Leonardo da Vinci was a certifiable genius, but historical evidence suggests that he was something of a late bloomer. Mike Lankford, author of the biography Becoming Leonardo: An Exploded View of the Life of Leonardo da Vinci, uses archival details and a lot of imagination to bring the legend to life.
Lankford, a graduate of the University of Iowa Writers' Workshop, says that there are about 12 verifiable facts about Leonardo's past. The rest of what we think we know he says, can only be speculation, though informed by research. Lankford’s unconventional biography follows Leonardo and invites readers to think about what was on the artist's mind as he moved from his childhood in Anchiano, to his apprenticeship in Florence, to his time as a musician in Milan.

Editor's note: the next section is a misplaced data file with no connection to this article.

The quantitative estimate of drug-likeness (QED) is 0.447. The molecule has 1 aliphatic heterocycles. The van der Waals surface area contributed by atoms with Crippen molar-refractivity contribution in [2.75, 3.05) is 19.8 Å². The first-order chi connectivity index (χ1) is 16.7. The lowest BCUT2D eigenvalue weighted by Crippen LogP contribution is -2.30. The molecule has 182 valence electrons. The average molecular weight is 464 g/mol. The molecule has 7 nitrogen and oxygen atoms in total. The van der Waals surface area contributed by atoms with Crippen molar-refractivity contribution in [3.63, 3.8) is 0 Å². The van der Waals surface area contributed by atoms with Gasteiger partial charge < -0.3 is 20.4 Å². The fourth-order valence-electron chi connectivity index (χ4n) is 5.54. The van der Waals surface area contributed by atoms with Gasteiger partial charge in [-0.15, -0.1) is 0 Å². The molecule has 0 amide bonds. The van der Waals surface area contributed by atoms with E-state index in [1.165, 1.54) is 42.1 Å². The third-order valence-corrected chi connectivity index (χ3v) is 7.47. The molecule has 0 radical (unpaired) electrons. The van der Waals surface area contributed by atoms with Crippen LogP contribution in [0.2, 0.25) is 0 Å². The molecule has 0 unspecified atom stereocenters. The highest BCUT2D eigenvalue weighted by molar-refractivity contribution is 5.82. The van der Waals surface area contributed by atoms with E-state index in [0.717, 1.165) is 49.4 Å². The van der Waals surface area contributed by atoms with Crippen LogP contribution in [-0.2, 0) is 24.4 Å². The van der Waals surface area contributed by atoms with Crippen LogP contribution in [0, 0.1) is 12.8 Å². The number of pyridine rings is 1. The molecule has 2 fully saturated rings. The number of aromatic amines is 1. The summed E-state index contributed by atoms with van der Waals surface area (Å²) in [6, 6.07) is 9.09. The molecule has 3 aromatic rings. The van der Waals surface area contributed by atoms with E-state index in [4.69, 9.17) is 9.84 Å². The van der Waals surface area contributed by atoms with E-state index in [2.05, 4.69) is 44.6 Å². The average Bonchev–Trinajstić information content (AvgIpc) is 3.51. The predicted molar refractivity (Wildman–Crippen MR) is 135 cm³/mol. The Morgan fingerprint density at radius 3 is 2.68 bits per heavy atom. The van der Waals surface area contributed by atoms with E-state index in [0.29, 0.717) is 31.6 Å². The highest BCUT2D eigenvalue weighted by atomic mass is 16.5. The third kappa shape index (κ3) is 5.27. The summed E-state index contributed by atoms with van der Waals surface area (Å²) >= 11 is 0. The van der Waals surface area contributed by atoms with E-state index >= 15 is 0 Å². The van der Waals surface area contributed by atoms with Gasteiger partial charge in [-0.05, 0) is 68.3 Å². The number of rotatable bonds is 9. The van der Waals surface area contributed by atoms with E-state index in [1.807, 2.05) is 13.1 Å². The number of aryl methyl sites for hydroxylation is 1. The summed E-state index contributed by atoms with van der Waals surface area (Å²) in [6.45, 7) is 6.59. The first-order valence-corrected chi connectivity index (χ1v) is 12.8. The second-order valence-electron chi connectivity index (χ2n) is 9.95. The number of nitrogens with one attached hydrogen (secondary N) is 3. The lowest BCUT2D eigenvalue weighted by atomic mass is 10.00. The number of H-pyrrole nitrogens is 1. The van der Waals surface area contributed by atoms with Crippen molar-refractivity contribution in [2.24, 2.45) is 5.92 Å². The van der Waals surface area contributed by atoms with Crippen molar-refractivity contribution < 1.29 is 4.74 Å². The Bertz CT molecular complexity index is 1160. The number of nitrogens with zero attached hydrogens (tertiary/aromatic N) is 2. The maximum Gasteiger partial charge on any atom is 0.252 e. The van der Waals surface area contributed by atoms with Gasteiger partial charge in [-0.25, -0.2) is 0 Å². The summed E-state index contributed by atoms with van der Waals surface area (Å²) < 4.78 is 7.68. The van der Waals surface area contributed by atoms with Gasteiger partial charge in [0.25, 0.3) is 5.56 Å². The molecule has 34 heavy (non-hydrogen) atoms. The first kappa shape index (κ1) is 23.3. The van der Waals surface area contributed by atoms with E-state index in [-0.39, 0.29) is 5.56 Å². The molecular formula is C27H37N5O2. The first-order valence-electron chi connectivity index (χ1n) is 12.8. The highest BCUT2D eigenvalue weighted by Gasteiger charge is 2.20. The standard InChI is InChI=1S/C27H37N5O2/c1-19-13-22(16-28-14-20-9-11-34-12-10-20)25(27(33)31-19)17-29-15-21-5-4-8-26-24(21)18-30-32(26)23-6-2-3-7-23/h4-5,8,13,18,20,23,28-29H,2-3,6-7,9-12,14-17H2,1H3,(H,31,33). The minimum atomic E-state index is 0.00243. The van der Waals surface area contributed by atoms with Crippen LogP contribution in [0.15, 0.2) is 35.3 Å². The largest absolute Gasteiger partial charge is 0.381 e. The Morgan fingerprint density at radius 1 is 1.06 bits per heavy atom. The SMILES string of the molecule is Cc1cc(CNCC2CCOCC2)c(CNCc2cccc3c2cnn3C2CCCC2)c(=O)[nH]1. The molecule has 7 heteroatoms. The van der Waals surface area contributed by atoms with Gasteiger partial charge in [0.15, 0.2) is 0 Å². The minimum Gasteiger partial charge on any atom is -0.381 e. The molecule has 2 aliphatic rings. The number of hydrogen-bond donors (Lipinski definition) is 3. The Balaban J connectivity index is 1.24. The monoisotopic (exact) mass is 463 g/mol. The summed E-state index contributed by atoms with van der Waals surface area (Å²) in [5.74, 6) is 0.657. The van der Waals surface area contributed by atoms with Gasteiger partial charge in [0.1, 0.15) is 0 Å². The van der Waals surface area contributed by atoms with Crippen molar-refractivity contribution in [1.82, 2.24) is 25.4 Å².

As a young man, Leonardo was illiterate and taught himself to examine and draw the world’s phenomena.
“To a young person aspiring to artistic quality, you look at Leonardo as an icon and as a model but he’s too forbidden. He’s a Superman. No one can be that good again,” Lankford told us. “But the reality was that he wasn’t a Superman. He has been turned into one over the centuries. So to make Leonardo accessible means that for the student who maybe writes in the wrong direction (he wrote from right to left) or is a late starter, [art is] a very human and doable ambition.”
On this hour of Talk of Iowa, host Charity Nebbe talks to Lankford about his depiction of Leonardo as a “ferociously dedicated loner.”